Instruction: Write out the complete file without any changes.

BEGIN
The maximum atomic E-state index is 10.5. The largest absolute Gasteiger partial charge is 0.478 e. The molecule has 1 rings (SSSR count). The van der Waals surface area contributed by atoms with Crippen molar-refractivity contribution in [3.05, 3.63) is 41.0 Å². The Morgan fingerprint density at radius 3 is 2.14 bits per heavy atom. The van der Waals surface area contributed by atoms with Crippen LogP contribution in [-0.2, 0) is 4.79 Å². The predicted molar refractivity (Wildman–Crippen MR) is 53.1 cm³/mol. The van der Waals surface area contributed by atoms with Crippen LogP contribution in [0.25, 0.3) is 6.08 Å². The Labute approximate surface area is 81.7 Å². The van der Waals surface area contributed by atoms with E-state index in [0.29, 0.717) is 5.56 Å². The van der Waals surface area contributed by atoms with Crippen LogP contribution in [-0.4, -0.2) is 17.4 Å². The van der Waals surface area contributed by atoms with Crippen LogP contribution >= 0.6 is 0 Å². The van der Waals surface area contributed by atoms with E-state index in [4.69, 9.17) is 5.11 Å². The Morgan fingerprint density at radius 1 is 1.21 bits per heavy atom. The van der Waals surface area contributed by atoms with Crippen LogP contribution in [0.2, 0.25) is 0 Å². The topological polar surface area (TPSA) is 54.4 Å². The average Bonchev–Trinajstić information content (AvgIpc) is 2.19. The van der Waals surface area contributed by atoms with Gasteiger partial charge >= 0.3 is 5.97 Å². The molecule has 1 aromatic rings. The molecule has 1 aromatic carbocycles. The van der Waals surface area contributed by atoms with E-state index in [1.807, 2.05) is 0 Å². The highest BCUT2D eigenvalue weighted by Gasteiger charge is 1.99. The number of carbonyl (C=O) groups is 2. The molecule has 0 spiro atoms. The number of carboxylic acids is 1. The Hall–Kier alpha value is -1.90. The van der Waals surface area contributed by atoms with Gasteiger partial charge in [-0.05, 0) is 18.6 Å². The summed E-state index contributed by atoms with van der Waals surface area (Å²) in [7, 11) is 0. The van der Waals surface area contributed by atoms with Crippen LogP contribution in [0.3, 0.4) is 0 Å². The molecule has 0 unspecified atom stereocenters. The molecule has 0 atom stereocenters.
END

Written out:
The maximum atomic E-state index is 10.5. The largest absolute Gasteiger partial charge is 0.478 e. The molecule has 1 rings (SSSR count). The van der Waals surface area contributed by atoms with Crippen molar-refractivity contribution in [3.05, 3.63) is 41.0 Å². The Morgan fingerprint density at radius 3 is 2.14 bits per heavy atom. The van der Waals surface area contributed by atoms with Crippen LogP contribution in [-0.2, 0) is 4.79 Å². The predicted molar refractivity (Wildman–Crippen MR) is 53.1 cm³/mol. The van der Waals surface area contributed by atoms with Crippen LogP contribution in [0.25, 0.3) is 6.08 Å². The Labute approximate surface area is 81.7 Å². The van der Waals surface area contributed by atoms with E-state index in [0.29, 0.717) is 5.56 Å². The van der Waals surface area contributed by atoms with Crippen LogP contribution in [-0.4, -0.2) is 17.4 Å². The van der Waals surface area contributed by atoms with Crippen LogP contribution >= 0.6 is 0 Å². The van der Waals surface area contributed by atoms with E-state index in [4.69, 9.17) is 5.11 Å². The Morgan fingerprint density at radius 1 is 1.21 bits per heavy atom. The van der Waals surface area contributed by atoms with Crippen LogP contribution in [0.2, 0.25) is 0 Å². The topological polar surface area (TPSA) is 54.4 Å². The average Bonchev–Trinajstić information content (AvgIpc) is 2.19. The van der Waals surface area contributed by atoms with Gasteiger partial charge >= 0.3 is 5.97 Å². The molecule has 1 aromatic rings. The molecule has 1 aromatic carbocycles. The van der Waals surface area contributed by atoms with E-state index in [1.807, 2.05) is 0 Å². The highest BCUT2D eigenvalue weighted by Gasteiger charge is 1.99. The number of carbonyl (C=O) groups is 2. The molecule has 0 spiro atoms. The number of carboxylic acids is 1. The Hall–Kier alpha value is -1.90. The van der Waals surface area contributed by atoms with Gasteiger partial charge in [-0.05, 0) is 18.6 Å². The summed E-state index contributed by atoms with van der Waals surface area (Å²) in [7, 11) is 0. The van der Waals surface area contributed by atoms with Crippen LogP contribution in [0.3, 0.4) is 0 Å². The molecule has 0 unspecified atom stereocenters. The molecule has 0 atom stereocenters.